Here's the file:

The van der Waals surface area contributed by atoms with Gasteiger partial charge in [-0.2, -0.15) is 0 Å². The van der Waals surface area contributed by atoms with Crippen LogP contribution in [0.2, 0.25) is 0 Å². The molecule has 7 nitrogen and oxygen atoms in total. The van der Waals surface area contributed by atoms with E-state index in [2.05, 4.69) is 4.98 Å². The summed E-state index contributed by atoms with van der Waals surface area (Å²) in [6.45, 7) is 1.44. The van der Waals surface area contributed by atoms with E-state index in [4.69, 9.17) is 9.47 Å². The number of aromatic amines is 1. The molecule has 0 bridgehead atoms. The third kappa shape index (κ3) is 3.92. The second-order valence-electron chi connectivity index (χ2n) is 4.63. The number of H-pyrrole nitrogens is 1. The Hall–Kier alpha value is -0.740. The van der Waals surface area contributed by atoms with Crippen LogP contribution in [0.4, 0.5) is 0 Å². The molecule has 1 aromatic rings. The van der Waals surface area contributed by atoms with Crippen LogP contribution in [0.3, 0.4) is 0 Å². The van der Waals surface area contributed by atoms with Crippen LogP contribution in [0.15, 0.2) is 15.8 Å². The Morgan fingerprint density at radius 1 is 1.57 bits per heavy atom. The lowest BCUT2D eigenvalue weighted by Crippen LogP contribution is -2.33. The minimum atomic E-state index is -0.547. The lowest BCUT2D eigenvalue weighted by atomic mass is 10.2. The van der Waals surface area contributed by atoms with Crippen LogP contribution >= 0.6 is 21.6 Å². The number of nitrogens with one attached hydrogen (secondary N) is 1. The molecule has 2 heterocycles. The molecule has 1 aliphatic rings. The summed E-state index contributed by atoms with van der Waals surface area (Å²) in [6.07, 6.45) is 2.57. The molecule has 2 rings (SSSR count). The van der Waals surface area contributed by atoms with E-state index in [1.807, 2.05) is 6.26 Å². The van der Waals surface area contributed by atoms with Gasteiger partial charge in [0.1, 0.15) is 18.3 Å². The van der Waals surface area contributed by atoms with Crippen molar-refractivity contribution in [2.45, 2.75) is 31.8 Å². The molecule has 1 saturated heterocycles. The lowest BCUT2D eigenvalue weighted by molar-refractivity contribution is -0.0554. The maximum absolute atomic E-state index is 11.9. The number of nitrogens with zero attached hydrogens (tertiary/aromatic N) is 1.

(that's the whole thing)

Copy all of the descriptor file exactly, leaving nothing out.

The van der Waals surface area contributed by atoms with Gasteiger partial charge in [-0.2, -0.15) is 0 Å². The van der Waals surface area contributed by atoms with Crippen LogP contribution in [0.2, 0.25) is 0 Å². The molecule has 7 nitrogen and oxygen atoms in total. The van der Waals surface area contributed by atoms with E-state index in [2.05, 4.69) is 4.98 Å². The summed E-state index contributed by atoms with van der Waals surface area (Å²) in [6.45, 7) is 1.44. The van der Waals surface area contributed by atoms with E-state index in [4.69, 9.17) is 9.47 Å². The number of aromatic amines is 1. The molecule has 0 bridgehead atoms. The third kappa shape index (κ3) is 3.92. The second-order valence-electron chi connectivity index (χ2n) is 4.63. The number of H-pyrrole nitrogens is 1. The Hall–Kier alpha value is -0.740. The van der Waals surface area contributed by atoms with Crippen LogP contribution in [0.4, 0.5) is 0 Å². The molecule has 1 aromatic rings. The van der Waals surface area contributed by atoms with Crippen LogP contribution in [0.3, 0.4) is 0 Å². The van der Waals surface area contributed by atoms with Crippen LogP contribution in [0.15, 0.2) is 15.8 Å². The Morgan fingerprint density at radius 1 is 1.57 bits per heavy atom. The lowest BCUT2D eigenvalue weighted by Crippen LogP contribution is -2.33. The minimum atomic E-state index is -0.547. The lowest BCUT2D eigenvalue weighted by atomic mass is 10.2. The van der Waals surface area contributed by atoms with Crippen LogP contribution >= 0.6 is 21.6 Å². The number of nitrogens with one attached hydrogen (secondary N) is 1. The molecule has 2 heterocycles. The molecule has 1 aliphatic rings. The summed E-state index contributed by atoms with van der Waals surface area (Å²) in [6.07, 6.45) is 2.57. The molecule has 2 rings (SSSR count). The van der Waals surface area contributed by atoms with E-state index in [1.807, 2.05) is 6.26 Å². The van der Waals surface area contributed by atoms with Gasteiger partial charge in [0.1, 0.15) is 18.3 Å². The van der Waals surface area contributed by atoms with Crippen molar-refractivity contribution in [2.45, 2.75) is 31.8 Å². The molecule has 1 saturated heterocycles. The lowest BCUT2D eigenvalue weighted by molar-refractivity contribution is -0.0554. The maximum absolute atomic E-state index is 11.9. The number of nitrogens with zero attached hydrogens (tertiary/aromatic N) is 1.